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Lights come back on in Texas as water woes rise in the South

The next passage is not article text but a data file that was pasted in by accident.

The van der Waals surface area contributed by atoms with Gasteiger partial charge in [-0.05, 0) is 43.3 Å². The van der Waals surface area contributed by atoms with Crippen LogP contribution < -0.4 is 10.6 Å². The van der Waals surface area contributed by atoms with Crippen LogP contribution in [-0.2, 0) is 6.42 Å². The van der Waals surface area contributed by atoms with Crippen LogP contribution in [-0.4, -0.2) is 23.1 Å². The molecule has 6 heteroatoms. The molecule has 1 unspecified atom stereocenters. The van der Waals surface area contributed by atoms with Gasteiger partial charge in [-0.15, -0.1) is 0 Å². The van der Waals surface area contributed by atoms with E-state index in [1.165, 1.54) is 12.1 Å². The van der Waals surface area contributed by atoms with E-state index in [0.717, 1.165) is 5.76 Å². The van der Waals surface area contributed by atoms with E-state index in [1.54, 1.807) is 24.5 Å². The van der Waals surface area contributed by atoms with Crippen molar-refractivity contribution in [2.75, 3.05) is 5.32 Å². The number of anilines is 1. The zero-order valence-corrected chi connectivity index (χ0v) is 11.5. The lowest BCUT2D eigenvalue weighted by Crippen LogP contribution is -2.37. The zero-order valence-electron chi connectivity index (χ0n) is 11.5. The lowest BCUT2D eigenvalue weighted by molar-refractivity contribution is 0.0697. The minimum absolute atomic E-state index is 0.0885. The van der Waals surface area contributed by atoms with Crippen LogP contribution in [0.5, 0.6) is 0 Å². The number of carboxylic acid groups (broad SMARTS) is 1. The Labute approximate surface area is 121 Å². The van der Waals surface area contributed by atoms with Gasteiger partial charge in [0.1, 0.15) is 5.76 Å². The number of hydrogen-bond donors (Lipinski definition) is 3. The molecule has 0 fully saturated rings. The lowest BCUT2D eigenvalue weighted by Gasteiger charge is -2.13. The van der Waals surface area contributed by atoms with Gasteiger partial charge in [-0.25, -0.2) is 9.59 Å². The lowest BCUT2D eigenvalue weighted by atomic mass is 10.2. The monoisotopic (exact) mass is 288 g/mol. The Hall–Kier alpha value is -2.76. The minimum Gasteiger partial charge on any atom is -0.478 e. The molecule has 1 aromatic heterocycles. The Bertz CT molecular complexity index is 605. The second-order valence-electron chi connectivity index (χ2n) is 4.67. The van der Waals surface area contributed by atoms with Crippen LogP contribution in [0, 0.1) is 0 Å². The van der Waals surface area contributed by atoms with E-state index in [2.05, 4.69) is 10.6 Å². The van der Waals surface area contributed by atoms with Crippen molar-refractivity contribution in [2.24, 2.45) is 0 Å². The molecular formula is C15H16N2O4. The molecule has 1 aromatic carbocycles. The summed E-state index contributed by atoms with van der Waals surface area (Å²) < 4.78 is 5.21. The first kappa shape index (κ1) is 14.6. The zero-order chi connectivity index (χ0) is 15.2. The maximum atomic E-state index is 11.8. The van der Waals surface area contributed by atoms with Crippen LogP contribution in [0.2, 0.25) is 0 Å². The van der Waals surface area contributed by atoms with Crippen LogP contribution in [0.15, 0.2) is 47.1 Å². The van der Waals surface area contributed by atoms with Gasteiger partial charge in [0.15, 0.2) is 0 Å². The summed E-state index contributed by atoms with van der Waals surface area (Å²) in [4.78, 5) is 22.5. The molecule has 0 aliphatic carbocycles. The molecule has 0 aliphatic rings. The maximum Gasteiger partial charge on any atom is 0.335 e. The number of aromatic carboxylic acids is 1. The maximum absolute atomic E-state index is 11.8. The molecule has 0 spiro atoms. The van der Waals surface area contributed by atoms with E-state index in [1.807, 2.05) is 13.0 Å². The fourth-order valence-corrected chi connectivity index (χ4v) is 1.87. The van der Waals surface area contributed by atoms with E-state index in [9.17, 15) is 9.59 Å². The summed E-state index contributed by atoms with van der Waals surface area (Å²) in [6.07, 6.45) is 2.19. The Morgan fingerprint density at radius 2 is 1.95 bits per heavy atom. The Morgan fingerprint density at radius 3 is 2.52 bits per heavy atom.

Related video above: Many of the millions of Texas people who had a power outage for several days now have regained it after a deadly winter explosion overwhelmed the grid after extreme weather hits Texas firefighters. The crisis was far from over in parts of the South, where many were unsafe. In Texas, about 325,000 homes and businesses continued to lose power on Thursday, down from about 3 million the day before. However, limited rolling blackouts are still possible, according to power company officials. The storm also caused more than 450,000 power outages from West Virginia to Louisiana. 100,000 people in Oregon endured a week-long power outage after a massive ice and snowstorm. Snow and ice moved to the Appalachians, northern Maryland, southern Pennsylvania, and then northeast after extreme weather killed at least 56 people. In the Houston area, a family member died of carbon monoxide while the car was idle. In their garage. Power companies from Minnesota to Texas used rolling blackouts to alleviate the tense power grid, and in a fire officials said the fireplace used by the authorities could be the cause. A woman and three grandchildren have died. However, according to the state grid manager, the Texas Electric Reliability Council, the remaining Texas power outages were primarily weather-related, with increased demand for electricity as people supplied electricity and regained heating. In that case, Texas’s outage could recur, said Dan Woodfin, senior council member. Texas Governor Greg Abbott warns that residents of the state are “not out of the woods,” temperatures throughout the state are still below freezing, and south-central Texas is experiencing winter storms and disruption of food supply chains. I’m under threat. Misery, the weather endangered the drinking water system. Authorities ordered 7 million people (a quarter of the population of the second largest state in the United States) to boil before drinking tap water, following record low temperatures that damaged infrastructure and pipes. I did. After the line froze, many people left the faucet and the water pressure dropped. The pipes drip to prevent them from freezing, said Toby Baker, Secretary-General of the Texas Commission on Environmental Quality. President Joe Biden called Abbott Thursday night, saying the federal government provided additional support to state and local agencies, and Houston Mayor Sylvester Turner said the population was probably the fourth largest in the United States. In cities, tap water needs to be boiled until Sunday or Monday. Federal Emergency Management Agency has sent generators to support water treatment plants, hospitals, and nursing homes in Texas, providing thousands of blankets and ready-to-eat meals. .. The Texas Restaurant Association was coordinating food donations to hospitals. Two of the Houston Methodist regional hospitals had no water supply and were treating patients, but canceled most non-urgent surgery and procedures on Thursday and perhaps Friday. As of Thursday afternoon, more than 1,000 Texas public water systems and 177 out of 254 counties in the state reported weather-related operational disruptions of 14 million, according to the Texas Environmental Quality Commission. Affected more than one person. Tennessee’s largest county has approximately 260,000 homes and businesses. Memphis was told to bring the water to a boil after the low temperature caused the water mains to burst and pumping station problems. And in Jackson, Mississippi, most of the cities of about 150,000 people said they had no water on Thursday night. The crew was pumping water to replenish the city’s tanks, but faced a shortage of chemicals to treat the water. “We are tackling the extreme challenge of getting more water through our water distribution system,” said Roomba. Bill lost water on Monday and relied on delivery from Bill’s manager, according to Linda Weathersby, an approximately 85 senior resident of Jackson’s apartment. Weathersby went out, collected and melted a bucket of ice, flushed the toilet and said, “I have a backache now.” Twelve people were rescued from the boat on Wednesday night after the dock collapsed on the Cumberland River in Tennessee due to snow and ice, according to the Nashville Fire Department. And a nine-year-old Tennessee boy was killed when his father was pulling a tube behind an ATV and hit a mailbox. In and around the city of Abilene in western Texas, officials said six people, including the age of 60, had died in the cold. -A man who died in a medical facility because an old man died in a bed in a frigid house and treatment was impossible due to lack of water pressure. A 69-year-old Arkansas man was found dead after falling into a frozen pond. While trying to rescue the calf. In Kentucky, a 77-year-old woman was found dead two days later, probably with hypothermia, in the absence of electricity and fever. Nearly 10 inches of snow fell in the city of Del Rio along the US-Mexico border before winter weather moved from Texas. On Thursday, it broke the daily record of a snowy city. — Bleeding reported from Little Rock, Arkansas. Dallas Associated Press journalist Terry Wallace. Juan Lozano, Houston; Rear Willingham, Jackson, Mississippi. Rebecca Reynolds in Louisville, Kentucky. Jay Reeves of Birmingham, Alabama. Kevin Magill of New Orleans; Darlene Superville, Washington. Contributed by Tammy Webber of Fenton, Michigan.